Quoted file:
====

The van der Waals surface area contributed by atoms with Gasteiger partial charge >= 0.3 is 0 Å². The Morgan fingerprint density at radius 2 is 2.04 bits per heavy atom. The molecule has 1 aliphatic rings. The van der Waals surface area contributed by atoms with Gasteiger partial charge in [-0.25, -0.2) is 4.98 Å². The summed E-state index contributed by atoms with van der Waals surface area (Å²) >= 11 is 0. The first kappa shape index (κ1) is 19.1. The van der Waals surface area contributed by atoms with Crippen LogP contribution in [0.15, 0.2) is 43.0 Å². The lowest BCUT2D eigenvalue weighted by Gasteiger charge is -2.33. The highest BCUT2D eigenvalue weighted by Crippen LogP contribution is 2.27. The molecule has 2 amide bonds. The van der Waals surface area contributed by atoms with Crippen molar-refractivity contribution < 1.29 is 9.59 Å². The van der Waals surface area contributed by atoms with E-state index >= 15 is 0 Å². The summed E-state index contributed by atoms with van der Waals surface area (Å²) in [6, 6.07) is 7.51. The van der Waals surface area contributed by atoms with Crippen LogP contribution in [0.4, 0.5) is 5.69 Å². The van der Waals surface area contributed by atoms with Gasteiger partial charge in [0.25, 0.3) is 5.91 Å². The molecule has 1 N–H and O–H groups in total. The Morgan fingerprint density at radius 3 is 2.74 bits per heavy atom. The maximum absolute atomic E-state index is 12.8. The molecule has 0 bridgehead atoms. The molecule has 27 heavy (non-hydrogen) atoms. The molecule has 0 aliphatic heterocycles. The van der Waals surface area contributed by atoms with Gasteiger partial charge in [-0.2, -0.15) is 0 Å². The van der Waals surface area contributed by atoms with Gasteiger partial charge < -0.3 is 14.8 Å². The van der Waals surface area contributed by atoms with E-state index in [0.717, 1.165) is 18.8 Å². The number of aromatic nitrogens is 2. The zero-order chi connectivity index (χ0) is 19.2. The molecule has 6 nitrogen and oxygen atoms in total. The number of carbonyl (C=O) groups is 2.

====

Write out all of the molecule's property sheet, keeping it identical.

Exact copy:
The van der Waals surface area contributed by atoms with Gasteiger partial charge >= 0.3 is 0 Å². The Morgan fingerprint density at radius 2 is 2.04 bits per heavy atom. The molecule has 1 aliphatic rings. The van der Waals surface area contributed by atoms with Gasteiger partial charge in [-0.25, -0.2) is 4.98 Å². The summed E-state index contributed by atoms with van der Waals surface area (Å²) >= 11 is 0. The first kappa shape index (κ1) is 19.1. The van der Waals surface area contributed by atoms with Crippen LogP contribution in [0.15, 0.2) is 43.0 Å². The lowest BCUT2D eigenvalue weighted by Gasteiger charge is -2.33. The highest BCUT2D eigenvalue weighted by Crippen LogP contribution is 2.27. The molecule has 2 amide bonds. The van der Waals surface area contributed by atoms with Crippen molar-refractivity contribution < 1.29 is 9.59 Å². The van der Waals surface area contributed by atoms with E-state index >= 15 is 0 Å². The summed E-state index contributed by atoms with van der Waals surface area (Å²) in [6, 6.07) is 7.51. The van der Waals surface area contributed by atoms with Crippen LogP contribution in [0.4, 0.5) is 5.69 Å². The van der Waals surface area contributed by atoms with Gasteiger partial charge in [0.25, 0.3) is 5.91 Å². The molecule has 1 N–H and O–H groups in total. The Morgan fingerprint density at radius 3 is 2.74 bits per heavy atom. The maximum absolute atomic E-state index is 12.8. The molecule has 0 bridgehead atoms. The molecule has 27 heavy (non-hydrogen) atoms. The molecule has 0 aliphatic heterocycles. The van der Waals surface area contributed by atoms with Gasteiger partial charge in [-0.2, -0.15) is 0 Å². The van der Waals surface area contributed by atoms with Gasteiger partial charge < -0.3 is 14.8 Å². The van der Waals surface area contributed by atoms with E-state index in [0.717, 1.165) is 18.8 Å². The number of aromatic nitrogens is 2. The zero-order chi connectivity index (χ0) is 19.2. The molecule has 6 nitrogen and oxygen atoms in total. The number of carbonyl (C=O) groups is 2.